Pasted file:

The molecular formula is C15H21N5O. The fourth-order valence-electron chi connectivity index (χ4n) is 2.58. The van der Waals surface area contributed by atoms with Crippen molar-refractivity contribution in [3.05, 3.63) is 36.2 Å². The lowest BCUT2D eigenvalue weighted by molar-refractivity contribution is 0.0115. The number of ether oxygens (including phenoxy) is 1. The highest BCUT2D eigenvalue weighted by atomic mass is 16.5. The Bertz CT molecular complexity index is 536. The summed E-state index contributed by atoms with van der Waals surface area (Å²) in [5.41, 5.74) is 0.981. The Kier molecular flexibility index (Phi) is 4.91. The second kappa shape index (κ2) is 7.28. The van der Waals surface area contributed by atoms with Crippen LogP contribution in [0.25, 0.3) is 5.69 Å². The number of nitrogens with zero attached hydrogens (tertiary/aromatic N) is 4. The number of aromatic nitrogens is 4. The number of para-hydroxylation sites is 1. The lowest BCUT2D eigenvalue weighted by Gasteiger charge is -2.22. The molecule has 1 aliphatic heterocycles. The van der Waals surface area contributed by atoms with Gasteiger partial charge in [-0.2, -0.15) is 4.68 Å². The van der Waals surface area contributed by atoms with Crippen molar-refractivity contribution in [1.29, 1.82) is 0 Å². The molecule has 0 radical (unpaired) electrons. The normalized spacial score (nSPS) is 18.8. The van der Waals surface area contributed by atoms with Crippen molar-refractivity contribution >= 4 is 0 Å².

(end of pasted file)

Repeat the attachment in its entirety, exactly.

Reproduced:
The molecular formula is C15H21N5O. The fourth-order valence-electron chi connectivity index (χ4n) is 2.58. The van der Waals surface area contributed by atoms with Crippen molar-refractivity contribution in [3.05, 3.63) is 36.2 Å². The lowest BCUT2D eigenvalue weighted by molar-refractivity contribution is 0.0115. The number of ether oxygens (including phenoxy) is 1. The highest BCUT2D eigenvalue weighted by atomic mass is 16.5. The Bertz CT molecular complexity index is 536. The summed E-state index contributed by atoms with van der Waals surface area (Å²) in [5.41, 5.74) is 0.981. The Kier molecular flexibility index (Phi) is 4.91. The second kappa shape index (κ2) is 7.28. The van der Waals surface area contributed by atoms with Crippen LogP contribution in [0.25, 0.3) is 5.69 Å². The number of nitrogens with zero attached hydrogens (tertiary/aromatic N) is 4. The number of aromatic nitrogens is 4. The number of para-hydroxylation sites is 1. The lowest BCUT2D eigenvalue weighted by Gasteiger charge is -2.22. The molecule has 1 aliphatic heterocycles. The van der Waals surface area contributed by atoms with Gasteiger partial charge in [-0.2, -0.15) is 4.68 Å². The van der Waals surface area contributed by atoms with Crippen molar-refractivity contribution in [1.29, 1.82) is 0 Å². The molecule has 0 radical (unpaired) electrons. The normalized spacial score (nSPS) is 18.8. The van der Waals surface area contributed by atoms with Crippen molar-refractivity contribution >= 4 is 0 Å².